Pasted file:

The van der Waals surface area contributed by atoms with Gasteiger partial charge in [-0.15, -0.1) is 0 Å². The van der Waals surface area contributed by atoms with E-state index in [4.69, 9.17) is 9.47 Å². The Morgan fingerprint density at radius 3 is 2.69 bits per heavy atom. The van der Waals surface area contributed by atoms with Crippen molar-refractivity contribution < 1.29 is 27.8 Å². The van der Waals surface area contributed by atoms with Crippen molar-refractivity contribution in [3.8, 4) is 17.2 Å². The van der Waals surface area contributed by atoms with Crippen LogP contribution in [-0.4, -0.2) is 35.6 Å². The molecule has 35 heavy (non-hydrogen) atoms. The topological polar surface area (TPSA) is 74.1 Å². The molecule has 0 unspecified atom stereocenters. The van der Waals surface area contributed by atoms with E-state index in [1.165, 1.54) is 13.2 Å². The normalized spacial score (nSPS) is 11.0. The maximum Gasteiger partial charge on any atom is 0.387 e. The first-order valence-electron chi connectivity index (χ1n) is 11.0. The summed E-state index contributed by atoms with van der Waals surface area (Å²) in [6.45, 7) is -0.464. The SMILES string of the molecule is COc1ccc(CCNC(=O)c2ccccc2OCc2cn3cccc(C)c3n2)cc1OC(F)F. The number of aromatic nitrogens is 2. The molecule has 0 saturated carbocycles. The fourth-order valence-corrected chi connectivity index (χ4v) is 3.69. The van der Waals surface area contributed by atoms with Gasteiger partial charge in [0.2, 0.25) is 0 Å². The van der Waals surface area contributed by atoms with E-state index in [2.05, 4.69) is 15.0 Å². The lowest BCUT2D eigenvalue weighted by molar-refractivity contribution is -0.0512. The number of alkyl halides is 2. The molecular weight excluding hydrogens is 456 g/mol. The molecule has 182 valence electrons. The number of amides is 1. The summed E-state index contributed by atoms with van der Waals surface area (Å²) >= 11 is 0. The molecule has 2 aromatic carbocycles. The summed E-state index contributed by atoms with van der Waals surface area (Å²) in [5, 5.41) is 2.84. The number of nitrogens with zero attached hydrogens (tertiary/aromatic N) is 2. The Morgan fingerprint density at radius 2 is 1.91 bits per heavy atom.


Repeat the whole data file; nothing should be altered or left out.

The van der Waals surface area contributed by atoms with Gasteiger partial charge in [-0.15, -0.1) is 0 Å². The van der Waals surface area contributed by atoms with E-state index in [4.69, 9.17) is 9.47 Å². The Morgan fingerprint density at radius 3 is 2.69 bits per heavy atom. The van der Waals surface area contributed by atoms with Crippen molar-refractivity contribution < 1.29 is 27.8 Å². The van der Waals surface area contributed by atoms with Crippen molar-refractivity contribution in [3.8, 4) is 17.2 Å². The van der Waals surface area contributed by atoms with Crippen LogP contribution in [-0.4, -0.2) is 35.6 Å². The molecule has 35 heavy (non-hydrogen) atoms. The topological polar surface area (TPSA) is 74.1 Å². The molecule has 0 unspecified atom stereocenters. The van der Waals surface area contributed by atoms with E-state index in [1.165, 1.54) is 13.2 Å². The normalized spacial score (nSPS) is 11.0. The maximum Gasteiger partial charge on any atom is 0.387 e. The first-order valence-electron chi connectivity index (χ1n) is 11.0. The summed E-state index contributed by atoms with van der Waals surface area (Å²) in [6.45, 7) is -0.464. The SMILES string of the molecule is COc1ccc(CCNC(=O)c2ccccc2OCc2cn3cccc(C)c3n2)cc1OC(F)F. The number of aromatic nitrogens is 2. The molecule has 0 saturated carbocycles. The fourth-order valence-corrected chi connectivity index (χ4v) is 3.69. The van der Waals surface area contributed by atoms with Gasteiger partial charge in [0.2, 0.25) is 0 Å². The van der Waals surface area contributed by atoms with E-state index in [2.05, 4.69) is 15.0 Å². The lowest BCUT2D eigenvalue weighted by molar-refractivity contribution is -0.0512. The number of alkyl halides is 2. The molecular weight excluding hydrogens is 456 g/mol. The molecule has 182 valence electrons. The number of amides is 1. The summed E-state index contributed by atoms with van der Waals surface area (Å²) >= 11 is 0. The molecule has 2 aromatic carbocycles. The summed E-state index contributed by atoms with van der Waals surface area (Å²) in [5, 5.41) is 2.84. The number of nitrogens with zero attached hydrogens (tertiary/aromatic N) is 2. The Morgan fingerprint density at radius 2 is 1.91 bits per heavy atom.